Setting the width to 100% fixes the problem. This says that the graphic should display at 100% of the available space and leaves it up to the browser to figure out what that is.

This approach isn’t perfect. It’s possible to apply relative size to a graphic which displays it correctly but makes it too small to read. Or it may not display correctly in certain cases, such as within table cells in ePub format running in the Adobe Digital Editions (ADE) viewer. Still trying to track this one down…

What relative units can you use? There are several, including %, ems, and exes. The % is relative to the size of Normal style at 100% on any browser. So, for example, setting h1 style to 150% says that all heading 1 text should be half again as large as Normal text on each browser. (This isn’t exactly the case, but it’s close enough to get a mental picture.) The em is based on the baseline height of the m on the browser. The ex is similar to the em but based on the x.

Of these three, the most widely supported (a totally unscientific statement based solely on experience) are % and em. Some people prefer the em. Others, myself included, prefer the % because it’s easier to picture mentally. Pick the one that makes the most sense for you and is easiest to use.

Next, keeping style sheets small and using terse, efficient markup…

Wednesday, November 3, 2010

W3C Mobile Web Best Practices and HAT-Based Mobile – Part 7

Several inter-related recommendations regarding content formatting.

53. [FONTS] – Do not rely on support of font related styling.

Per the W3C – “Mobile devices often have few fonts and limited support for font sizes and effects (bold, italic, etc). …use of font size, face, or effect, for example to highlight an answer or a stressed word may not achieve the desired result.”

This seems obvious. So how does it affect tech comm?

If you’re creating “true” mobile apps, they may have little or no font related styling since you’ll be creating the apps from scratch and thus, hopefully, following best practices. But if you’re mobilizing an existing online doc or help project, it may have lots of font related styling, bold or italics, because it was created at a time when styles and style sheets didn’t have the importance they do now. Those font related styles in your material can affect your project planning, development style, and development process.

1. You have to find out if the devices you’re publishing to can support font related styling. If so, the styling becomes a best practices issue instead of an immediate programming crisis. But even if it’s not a crisis, font related styling, essentially local formatting, is still bad practice in an increasingly single sourced world and will affect your projects eventually. And if any of your target devices don’t support font related styling, you’ll have to deal with it now. To do so…

2. You have to get rid of it. This isn’t difficult but it is tedious, especially if there’s a lot to get rid of. You may have to do large-scale search and replaces in the code to replace local formatting with character styles. This works but it’s scary, even if you’ve backed up the project. More difficult still…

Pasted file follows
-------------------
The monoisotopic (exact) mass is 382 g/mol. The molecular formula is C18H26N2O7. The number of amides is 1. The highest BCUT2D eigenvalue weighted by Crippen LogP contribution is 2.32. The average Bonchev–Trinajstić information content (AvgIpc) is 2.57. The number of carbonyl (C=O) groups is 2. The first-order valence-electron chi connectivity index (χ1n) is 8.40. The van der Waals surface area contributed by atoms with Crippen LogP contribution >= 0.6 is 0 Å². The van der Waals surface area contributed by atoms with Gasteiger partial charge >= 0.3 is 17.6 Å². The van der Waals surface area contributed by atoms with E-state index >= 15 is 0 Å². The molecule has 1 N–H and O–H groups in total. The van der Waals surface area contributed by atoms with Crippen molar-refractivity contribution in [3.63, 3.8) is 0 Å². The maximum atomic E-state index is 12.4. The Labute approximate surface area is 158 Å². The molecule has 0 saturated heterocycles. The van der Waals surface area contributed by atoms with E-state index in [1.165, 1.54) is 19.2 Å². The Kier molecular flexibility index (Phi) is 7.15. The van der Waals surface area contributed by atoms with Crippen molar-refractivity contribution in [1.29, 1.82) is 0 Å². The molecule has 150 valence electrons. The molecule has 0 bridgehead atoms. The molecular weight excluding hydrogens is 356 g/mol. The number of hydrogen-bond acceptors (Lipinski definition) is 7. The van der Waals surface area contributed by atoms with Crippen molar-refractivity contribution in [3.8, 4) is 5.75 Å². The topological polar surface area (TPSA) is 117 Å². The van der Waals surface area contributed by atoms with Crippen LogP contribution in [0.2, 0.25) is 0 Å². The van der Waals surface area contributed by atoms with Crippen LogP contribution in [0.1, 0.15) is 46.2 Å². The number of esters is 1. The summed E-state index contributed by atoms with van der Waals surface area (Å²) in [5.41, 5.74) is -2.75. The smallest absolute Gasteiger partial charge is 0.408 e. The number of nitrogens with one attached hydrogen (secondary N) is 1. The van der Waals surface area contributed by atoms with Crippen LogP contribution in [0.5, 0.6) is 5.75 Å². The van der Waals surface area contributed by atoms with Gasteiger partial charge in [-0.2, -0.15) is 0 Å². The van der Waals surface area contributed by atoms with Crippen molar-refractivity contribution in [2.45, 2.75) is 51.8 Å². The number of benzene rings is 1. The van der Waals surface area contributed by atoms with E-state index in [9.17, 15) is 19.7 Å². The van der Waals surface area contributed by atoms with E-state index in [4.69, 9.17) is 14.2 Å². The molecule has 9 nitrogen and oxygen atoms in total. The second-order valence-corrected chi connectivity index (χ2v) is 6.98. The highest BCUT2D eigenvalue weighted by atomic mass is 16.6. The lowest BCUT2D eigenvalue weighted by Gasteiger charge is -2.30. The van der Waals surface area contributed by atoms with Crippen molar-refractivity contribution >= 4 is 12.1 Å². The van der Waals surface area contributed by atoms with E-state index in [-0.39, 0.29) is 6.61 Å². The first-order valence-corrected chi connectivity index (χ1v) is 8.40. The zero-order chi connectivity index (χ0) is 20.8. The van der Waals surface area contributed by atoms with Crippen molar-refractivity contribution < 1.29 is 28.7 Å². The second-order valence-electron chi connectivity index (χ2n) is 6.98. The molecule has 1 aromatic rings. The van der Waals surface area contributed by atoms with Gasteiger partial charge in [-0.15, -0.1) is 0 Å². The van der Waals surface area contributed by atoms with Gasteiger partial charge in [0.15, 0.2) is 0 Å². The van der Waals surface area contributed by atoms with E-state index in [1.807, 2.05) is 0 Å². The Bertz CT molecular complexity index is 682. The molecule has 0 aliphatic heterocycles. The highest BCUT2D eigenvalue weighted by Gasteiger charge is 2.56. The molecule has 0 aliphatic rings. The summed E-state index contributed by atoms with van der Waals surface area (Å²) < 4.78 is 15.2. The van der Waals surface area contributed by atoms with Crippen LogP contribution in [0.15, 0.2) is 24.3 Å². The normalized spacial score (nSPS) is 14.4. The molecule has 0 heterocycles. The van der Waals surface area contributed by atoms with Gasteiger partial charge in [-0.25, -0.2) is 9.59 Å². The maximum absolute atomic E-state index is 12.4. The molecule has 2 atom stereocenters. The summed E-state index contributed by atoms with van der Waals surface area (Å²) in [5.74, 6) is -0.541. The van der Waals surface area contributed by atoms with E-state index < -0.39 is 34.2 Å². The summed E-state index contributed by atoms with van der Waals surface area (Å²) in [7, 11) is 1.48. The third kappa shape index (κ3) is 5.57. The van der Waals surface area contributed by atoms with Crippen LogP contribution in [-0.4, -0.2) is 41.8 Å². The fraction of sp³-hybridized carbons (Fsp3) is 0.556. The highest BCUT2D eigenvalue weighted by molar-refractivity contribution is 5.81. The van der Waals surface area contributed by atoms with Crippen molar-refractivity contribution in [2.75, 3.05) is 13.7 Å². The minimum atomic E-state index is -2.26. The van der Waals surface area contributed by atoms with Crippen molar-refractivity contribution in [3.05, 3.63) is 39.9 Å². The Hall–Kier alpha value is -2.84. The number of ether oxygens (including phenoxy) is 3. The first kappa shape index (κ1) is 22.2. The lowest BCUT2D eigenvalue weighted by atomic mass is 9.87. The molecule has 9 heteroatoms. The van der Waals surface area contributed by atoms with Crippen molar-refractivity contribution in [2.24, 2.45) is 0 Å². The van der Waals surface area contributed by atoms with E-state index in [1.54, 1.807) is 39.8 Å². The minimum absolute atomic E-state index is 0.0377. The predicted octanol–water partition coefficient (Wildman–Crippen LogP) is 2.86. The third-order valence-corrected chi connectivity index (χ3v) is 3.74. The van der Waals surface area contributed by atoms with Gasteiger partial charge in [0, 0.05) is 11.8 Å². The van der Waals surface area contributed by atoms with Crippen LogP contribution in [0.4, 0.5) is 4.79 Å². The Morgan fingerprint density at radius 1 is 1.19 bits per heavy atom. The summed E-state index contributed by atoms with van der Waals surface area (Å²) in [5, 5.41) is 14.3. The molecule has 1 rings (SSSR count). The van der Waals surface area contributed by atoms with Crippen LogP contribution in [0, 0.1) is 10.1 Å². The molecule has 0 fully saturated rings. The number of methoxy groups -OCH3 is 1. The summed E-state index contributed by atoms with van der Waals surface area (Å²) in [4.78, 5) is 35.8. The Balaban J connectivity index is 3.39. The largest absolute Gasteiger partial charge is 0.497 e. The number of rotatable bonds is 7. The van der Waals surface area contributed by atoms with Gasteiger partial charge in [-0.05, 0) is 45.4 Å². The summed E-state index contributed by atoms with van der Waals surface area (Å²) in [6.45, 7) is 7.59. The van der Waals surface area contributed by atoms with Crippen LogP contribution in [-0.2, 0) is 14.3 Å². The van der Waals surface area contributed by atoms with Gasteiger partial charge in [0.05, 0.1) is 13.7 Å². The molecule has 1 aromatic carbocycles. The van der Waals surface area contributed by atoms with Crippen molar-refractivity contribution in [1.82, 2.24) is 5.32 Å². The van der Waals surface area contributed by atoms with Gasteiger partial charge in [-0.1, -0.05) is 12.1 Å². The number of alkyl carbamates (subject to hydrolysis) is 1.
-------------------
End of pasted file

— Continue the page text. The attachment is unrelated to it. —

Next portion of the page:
3. You have to stop using font related styling, possibly a major change in how you work. It’s simple mechanically – add bold and italic character styles to the project CSS. What’s hard is breaking old work habits, no longer using the text formatting toolbar in Flare or RoboHelp, for example. This can be surprisingly difficult.

So if font related styling is now off the table, how do we format text?

42. [STYLE SHEETS USE] – Use style sheets to control layout and presentation, unless the device is known not to support them.

Style sheet, or CSS, use has been growing in tech comm for years but still isn’t as widely or consistently used as it should be. CSS styles are used on heads and body content in online help and doc, but less often for things like bulleted or numbered lists, tables, notes, cautions, etc. More rarely still are CSS styles used for text enhancement, again because the text formatting toolbar is so convenient. Some authors are also deterred by the need to create a separate CSS for each target mobile device. (This isn’t necessary – instead, the solution is the media types feature in the W3C’s CSS spec, MadCap Flare’s “mediums”, but this feature is still not that widely known.) There’s also uncertainty in some Word shops about the distinction between how styles work in Word vs. in HTML/XHTML.

The upshot? Any doc group that sees single sourcing to mobile in its future should plan to train all authors on the concepts and use of style sheets and new development processes so as to reduce or even eliminate local formatting.

There’s more to this issue as well, including:

• The need to organize documents so that they can be read without style sheets if a particular mobile device doesn’t support them.

• Editing style sheets to minimize their file size.

• Using relative measures in place of absolute measures like pixels and points.

To be covered in the next installment…